Next to that was the Wool Shop (Ella's Bakery). Further up West Street, opposite the Church, was Barnes' Café (The Haven) which used to cater for coach loads of visitors, and next to that was Bank House (previously owned by the WI) and now Shahnaz Tandoori. The local taxis were run by Nipper Warren and Vic Counter. Opposite Mr Mann's was Dewhursts the Butchers where I started as a Saturday morning butcher delivery boy with a bike. I had to pack my rounds and deliver and collect the money to properties all over Ashburton. The shop often got flooded as it was over the river Ashburn so it was relocated to North St and became Eastmans (Silver Lion). I specifically remember the working class were generous tippers and the richer people, ie Knowle Close, gave nothing. One exception was Ron Pengilly (Lloyds Bank) who lived in Bowden Hill and personally delivered his Christmas tip as he'd missed me. It was very much appreciated. My sister Pat was the cashier and Alf May was the manager who also took bets for Dick Arscott who ran a book for horse racing. I learnt how to bet and still do.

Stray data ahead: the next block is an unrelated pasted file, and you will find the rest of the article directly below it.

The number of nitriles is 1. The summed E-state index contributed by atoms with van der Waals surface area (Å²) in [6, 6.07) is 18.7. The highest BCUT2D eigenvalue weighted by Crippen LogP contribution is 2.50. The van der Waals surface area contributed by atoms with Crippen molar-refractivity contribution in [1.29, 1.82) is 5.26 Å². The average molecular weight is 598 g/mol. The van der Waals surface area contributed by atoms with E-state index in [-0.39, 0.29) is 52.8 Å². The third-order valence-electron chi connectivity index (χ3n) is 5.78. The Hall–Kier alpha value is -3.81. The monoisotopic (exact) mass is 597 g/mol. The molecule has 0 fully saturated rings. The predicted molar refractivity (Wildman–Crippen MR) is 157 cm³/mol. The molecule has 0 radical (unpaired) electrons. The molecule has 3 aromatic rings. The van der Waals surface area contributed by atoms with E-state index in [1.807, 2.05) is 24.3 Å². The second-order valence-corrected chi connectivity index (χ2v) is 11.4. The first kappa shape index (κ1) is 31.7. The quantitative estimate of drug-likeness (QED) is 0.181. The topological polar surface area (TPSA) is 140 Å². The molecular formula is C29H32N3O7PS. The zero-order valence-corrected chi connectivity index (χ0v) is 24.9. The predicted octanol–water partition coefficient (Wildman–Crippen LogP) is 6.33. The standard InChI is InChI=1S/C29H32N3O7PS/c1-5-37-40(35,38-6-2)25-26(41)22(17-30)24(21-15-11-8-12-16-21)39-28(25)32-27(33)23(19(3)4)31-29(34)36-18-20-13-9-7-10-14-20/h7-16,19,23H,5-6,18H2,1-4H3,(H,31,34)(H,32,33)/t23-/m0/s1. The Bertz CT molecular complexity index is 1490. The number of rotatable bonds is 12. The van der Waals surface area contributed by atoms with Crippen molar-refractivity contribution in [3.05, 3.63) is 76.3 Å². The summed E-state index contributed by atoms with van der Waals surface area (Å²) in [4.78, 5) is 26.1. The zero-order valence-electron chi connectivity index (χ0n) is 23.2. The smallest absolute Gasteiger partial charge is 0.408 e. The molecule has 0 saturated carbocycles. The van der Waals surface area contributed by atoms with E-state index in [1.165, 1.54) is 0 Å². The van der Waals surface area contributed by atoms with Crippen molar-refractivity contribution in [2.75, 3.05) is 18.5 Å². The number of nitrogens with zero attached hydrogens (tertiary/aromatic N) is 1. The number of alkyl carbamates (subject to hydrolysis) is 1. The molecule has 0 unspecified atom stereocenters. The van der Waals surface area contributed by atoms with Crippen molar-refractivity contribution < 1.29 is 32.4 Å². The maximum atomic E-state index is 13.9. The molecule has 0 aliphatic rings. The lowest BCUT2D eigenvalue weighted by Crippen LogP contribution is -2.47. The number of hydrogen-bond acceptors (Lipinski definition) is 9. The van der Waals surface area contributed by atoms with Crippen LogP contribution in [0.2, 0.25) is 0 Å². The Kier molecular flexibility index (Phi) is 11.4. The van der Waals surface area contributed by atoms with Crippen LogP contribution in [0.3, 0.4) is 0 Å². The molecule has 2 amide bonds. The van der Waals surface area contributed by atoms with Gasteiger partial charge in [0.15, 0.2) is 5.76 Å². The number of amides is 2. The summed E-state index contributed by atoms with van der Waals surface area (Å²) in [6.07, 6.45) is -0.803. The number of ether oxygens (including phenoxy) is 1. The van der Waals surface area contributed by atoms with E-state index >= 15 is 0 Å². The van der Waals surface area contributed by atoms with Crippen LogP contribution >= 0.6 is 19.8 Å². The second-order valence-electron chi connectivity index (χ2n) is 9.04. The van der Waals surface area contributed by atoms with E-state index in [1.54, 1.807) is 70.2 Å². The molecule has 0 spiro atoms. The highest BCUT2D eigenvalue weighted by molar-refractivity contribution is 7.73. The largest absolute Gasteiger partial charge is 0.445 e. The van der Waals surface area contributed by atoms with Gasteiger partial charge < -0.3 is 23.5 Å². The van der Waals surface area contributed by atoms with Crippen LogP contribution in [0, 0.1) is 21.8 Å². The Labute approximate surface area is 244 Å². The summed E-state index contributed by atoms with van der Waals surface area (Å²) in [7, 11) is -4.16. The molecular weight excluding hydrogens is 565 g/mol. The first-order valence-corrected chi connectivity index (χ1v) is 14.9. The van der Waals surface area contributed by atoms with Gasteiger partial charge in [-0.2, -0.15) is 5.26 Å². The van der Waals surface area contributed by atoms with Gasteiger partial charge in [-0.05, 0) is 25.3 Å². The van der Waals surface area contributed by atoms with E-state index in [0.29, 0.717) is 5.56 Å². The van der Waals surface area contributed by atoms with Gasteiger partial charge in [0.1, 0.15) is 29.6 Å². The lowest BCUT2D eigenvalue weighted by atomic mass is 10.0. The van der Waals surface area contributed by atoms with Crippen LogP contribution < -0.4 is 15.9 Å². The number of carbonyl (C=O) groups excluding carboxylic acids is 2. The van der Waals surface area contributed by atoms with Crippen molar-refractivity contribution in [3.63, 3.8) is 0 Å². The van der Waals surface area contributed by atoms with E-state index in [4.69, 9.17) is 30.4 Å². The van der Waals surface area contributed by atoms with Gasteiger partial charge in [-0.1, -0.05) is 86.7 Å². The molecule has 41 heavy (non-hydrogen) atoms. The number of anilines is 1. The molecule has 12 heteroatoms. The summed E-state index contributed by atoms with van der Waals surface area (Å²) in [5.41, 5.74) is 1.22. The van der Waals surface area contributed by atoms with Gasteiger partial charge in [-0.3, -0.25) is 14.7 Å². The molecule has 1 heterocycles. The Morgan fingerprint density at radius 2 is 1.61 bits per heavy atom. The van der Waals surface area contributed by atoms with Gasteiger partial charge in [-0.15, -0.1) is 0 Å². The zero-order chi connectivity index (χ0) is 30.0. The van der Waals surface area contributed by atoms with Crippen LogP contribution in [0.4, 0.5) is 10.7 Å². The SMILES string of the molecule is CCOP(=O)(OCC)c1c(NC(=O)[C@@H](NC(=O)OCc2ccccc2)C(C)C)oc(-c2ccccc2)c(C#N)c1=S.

Sunday mornings I had two paper rounds working for Mr Lowell and previously Mr Braund's paper shop. In East Street there was Mr Bradford's printer's shop next to Barclays Bank (Youth Club). Further up East Street were Kerslakes the chemist and Sopers Butchers, previously Eales and later Smiths. Opposite the bank on the corner of St Lawrence Lane was Frisby's shoe shop which was next to Roger Tilley's garage. He also had a car showroom in East Street to the left of the entrance to Stapledon Lane (known locally as Shamefaced Lane or Back Lane). Next to that was Mr Farley's electrical shop. Harold Witt, Mary's husband, was employed there as an electrician.
Right: William and Lily Eales (Bill and Lil)
Photo from Morva Townsend, to whom many thanks